Taylor's Foxes lack real bite

Click to follow
The Independent Online

Life for a football manager is tough enough without having to parade in the shadow of a revered previous incumbent of one's position. But, try as he might, Peter Taylor, appointed to the Leicester hot seat in the summer, just can't shrug off the memory of Martin O'Neill.

Life for a football manager is tough enough without having to parade in the shadow of a revered previous incumbent of one's position. But, try as he might, Peter Taylor, appointed to the Leicester hot seat in the summer, just can't shrug off the memory of Martin O'Neill.

Already Steve Walford, O'Neill's No 2 at Leicester, is one of the Bhoys and reports north of the border suggest the Northern Ireland international midfielder Neil Lennon could be set to join his old boss within days for around £8m.

Perhaps in anticipation of such raids, Taylor made costly moves to consolidate Leicester's status among the elite. He splashed out a fraction over £11m on five signings and pre-season friendlies, for what they're worth, showed promise - four games, four wins, four clean sheets and seven goals the return before yesterday's rather trickier test.

If anything, such fixtures give a new manager the chance to experiment, to impose his own will. Sadly for Taylor, his use of a flat back four - O'Neill favoured the flexibility of a three-man defence - came unstuck within five minutes. New boys Callum Davidson, a £1.75m arrival from Blackburn and Gary Rowett, a £3m signing from Birmingham, joined a confused defensive mêlée which allowed Wayne Allison to score from eight yards.

The defence fared no better on the half-hour when Phil Gilchrist stood rigid as a ball was floated from Sean Flynn, a free transfer from West Brom, to Allison who side-footed for Scott Taylor to tap in.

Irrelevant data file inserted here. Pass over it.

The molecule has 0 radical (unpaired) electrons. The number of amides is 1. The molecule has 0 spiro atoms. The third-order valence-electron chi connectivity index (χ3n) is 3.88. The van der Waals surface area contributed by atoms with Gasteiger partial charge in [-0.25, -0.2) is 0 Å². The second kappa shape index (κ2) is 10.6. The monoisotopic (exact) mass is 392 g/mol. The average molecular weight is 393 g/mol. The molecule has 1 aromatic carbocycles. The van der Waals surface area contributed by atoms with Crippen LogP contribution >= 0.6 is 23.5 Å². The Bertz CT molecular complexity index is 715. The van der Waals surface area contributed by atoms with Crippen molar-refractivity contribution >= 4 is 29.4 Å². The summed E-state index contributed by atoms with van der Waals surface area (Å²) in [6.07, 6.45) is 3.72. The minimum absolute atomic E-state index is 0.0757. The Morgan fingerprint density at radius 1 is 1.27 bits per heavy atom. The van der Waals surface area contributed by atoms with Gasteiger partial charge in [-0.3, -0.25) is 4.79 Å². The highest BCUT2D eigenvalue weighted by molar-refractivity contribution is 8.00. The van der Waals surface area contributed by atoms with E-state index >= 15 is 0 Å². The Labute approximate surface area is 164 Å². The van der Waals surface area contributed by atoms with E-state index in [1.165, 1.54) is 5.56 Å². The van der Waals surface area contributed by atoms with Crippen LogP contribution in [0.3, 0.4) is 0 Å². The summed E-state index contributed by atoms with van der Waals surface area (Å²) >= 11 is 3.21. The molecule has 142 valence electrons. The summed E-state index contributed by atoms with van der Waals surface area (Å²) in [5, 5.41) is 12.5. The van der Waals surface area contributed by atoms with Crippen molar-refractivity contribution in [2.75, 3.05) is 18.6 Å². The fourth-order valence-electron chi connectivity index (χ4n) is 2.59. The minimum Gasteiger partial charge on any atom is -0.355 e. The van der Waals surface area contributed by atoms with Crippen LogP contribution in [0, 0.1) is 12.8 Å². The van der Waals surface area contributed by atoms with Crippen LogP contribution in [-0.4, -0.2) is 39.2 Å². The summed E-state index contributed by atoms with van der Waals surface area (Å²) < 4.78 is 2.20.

Stan Collymore, looking off the pace since his return from a broken leg, operated as a lone striker in the opening period. He contributed little, but was hardly helped by a five-man midfield which appeared torn between supporting defensive frailties and enlivening the forward forays. In the end, they achieved neither aim and that must be of concern to Taylor.

There was more shape and purpose about Leicester after the break. Tony Cottee and Ade Akinbiyi, the £5m capture from Wolves, were introduced as a new strikeforce, with Collymore tucked in just behindfor the midfielders to work with.

The switch suited Leicester and Akinbiyi was unlucky to have a glancing header parried by John Achterberg before beating the offside trap, skipping past the goalkeeper and clipping a glorious left-footed goal from 25 yards.

Tranmere adapted well, despite the goal, and, when in possession, moved the ball effectively; the former Evertonian Paul Rideout back from a Stateside sojourn, intelligently controlling much of their play from his midfield berth. His one-time team-mate Stuart Barlow, another summer signing by John Aldridge, scored from the spot after Matthew Elliott had tripped Scott Taylor.

A good week for Aldridge, after also beating Everton 2-0, but one which might have his opposite number looking over his shoulder as he ponders the visit of Aston Villa in 14 days.

Comments